A Large-Scale Investigation of Gaming, Attitudes and Anxiety – (1) Introduction

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  1. 16th March 2015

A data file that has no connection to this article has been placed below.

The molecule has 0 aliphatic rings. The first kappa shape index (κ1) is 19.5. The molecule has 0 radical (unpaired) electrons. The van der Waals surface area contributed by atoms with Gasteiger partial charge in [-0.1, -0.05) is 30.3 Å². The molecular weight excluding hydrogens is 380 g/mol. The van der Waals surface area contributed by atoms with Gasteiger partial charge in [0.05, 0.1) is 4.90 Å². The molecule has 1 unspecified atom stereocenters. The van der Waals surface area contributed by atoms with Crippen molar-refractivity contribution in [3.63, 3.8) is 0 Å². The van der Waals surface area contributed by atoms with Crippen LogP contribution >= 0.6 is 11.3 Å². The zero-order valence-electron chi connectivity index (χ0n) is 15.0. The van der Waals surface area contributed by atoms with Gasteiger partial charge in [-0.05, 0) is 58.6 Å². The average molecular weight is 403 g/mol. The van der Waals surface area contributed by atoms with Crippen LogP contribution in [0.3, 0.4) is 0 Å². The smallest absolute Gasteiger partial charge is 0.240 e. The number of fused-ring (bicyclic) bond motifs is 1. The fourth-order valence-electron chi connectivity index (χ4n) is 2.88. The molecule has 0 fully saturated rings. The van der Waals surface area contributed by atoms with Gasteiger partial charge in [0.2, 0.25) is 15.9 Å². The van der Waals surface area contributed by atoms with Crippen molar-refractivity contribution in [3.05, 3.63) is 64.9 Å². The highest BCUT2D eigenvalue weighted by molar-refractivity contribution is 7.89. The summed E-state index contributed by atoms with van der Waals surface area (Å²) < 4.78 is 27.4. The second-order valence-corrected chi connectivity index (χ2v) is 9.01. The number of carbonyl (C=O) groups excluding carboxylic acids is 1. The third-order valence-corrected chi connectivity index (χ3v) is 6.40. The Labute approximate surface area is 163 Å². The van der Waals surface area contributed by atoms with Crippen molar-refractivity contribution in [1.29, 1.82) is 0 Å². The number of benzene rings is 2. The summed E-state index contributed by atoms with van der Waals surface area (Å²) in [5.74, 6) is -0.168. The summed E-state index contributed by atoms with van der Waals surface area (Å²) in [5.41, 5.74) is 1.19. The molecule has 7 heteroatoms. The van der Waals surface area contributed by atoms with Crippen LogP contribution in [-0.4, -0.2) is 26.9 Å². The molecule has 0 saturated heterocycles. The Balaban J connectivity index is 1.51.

[…] Remember the three scales I employed. The Satisafaction With life scale, Social Phobia Inventory and Generalized Anxiety Disorder 7. A correlational analysis reveals who much the values in two or more data sets are varying together. I found out that the more hours you play, the less satisfied with your life you tend to be (r = -.013, p < .001). Also, the more you play, the higher your social phobia (r = .09, p < .001). The relationship of “hours played” and social phobia is as expected. People who play a lot of games are likely to be socially more isolated than people who don’t. This is not exclusive to gaming but any hobby one pursues on their own taken to an extreme (like binge watching TV). More interestingly,  a lot of time spent on gaming may be due to unhappiness in life in general. As I already mentioned elsewhere, with correlational analyses we are unable to make any causal conclusions at all. To understand this, have a look at these spurious correlations. This means cannot say whether people play more because they are unhappy or are unhappy because they play more. Both might be the case, although I am inclined to believe that unsatisfactory life conditions lead to people isolate themselves more and play more games. To visualize correlations with many data points is unfortunately not easy. I tried it with hexbins. […]

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